Mark Hammer

I’m in the midst of a debate on a hobby-related forum regarding “genius”, “creativity”, and “talent”, so “innovation” is only a short skip away.

Most employee surveys I see will include a question that more or less inquires whether they are encouraged to be “innovative” in their workplace, so clearly people place some value on it. But at what point is innovation simply disruptive? Should we expect, or do we want, border/prison guards or regulatory officers (environment or food-safety inspectors) to be “innovative”?

Well, no, most folks would respond. This would suggest that the definition of innovation is both different, depending on context, and different depending on role.

Then there is the the other aspect of innovation: the evidence. Years ago, a buddy showed me a wonderful ad slogan for the advertising company Benton & Bowles: It’s not creative unless it sells. ( http://www.thesuccessionplanner.com/exit-strategies/remembering-its… ) Innovations have to accomplish something, not be merely new and different. Some “innovations” can simply involve borrowing something from another domain and applying it to a context where it hadn’t been applied before. Even if it isn’t a brand new idea per se, if it allows your organization or work unit to accomplish things or accomplish them with a degree of facility or coordination not previously attainable, that can count as innovation.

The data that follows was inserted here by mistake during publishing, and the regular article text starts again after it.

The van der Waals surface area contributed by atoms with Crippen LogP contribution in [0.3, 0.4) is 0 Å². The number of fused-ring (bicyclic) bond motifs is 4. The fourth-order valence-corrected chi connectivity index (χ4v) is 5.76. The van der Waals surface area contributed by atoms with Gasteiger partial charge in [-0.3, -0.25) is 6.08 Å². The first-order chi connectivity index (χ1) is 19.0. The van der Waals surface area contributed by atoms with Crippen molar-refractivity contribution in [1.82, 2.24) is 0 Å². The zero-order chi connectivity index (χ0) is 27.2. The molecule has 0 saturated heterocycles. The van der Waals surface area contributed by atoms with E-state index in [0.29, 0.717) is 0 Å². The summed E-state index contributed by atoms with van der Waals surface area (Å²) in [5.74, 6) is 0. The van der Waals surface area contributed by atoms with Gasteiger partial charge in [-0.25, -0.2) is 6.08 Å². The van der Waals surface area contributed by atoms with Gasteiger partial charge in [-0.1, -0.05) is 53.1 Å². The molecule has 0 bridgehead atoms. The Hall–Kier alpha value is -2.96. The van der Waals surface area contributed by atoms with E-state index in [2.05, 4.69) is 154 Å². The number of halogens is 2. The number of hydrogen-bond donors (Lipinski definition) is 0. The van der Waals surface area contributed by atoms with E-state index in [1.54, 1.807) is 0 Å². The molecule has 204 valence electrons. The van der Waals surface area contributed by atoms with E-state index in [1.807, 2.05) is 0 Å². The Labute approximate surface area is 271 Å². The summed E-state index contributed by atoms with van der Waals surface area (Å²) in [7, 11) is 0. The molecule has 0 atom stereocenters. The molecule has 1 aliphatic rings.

Here’s an interesting on-line journal I had the pleasure of writing a few book-reviews for, that’s all about innovation in the public sector: http://www.innovation.cc/ . Maybe there’s some good ideas there.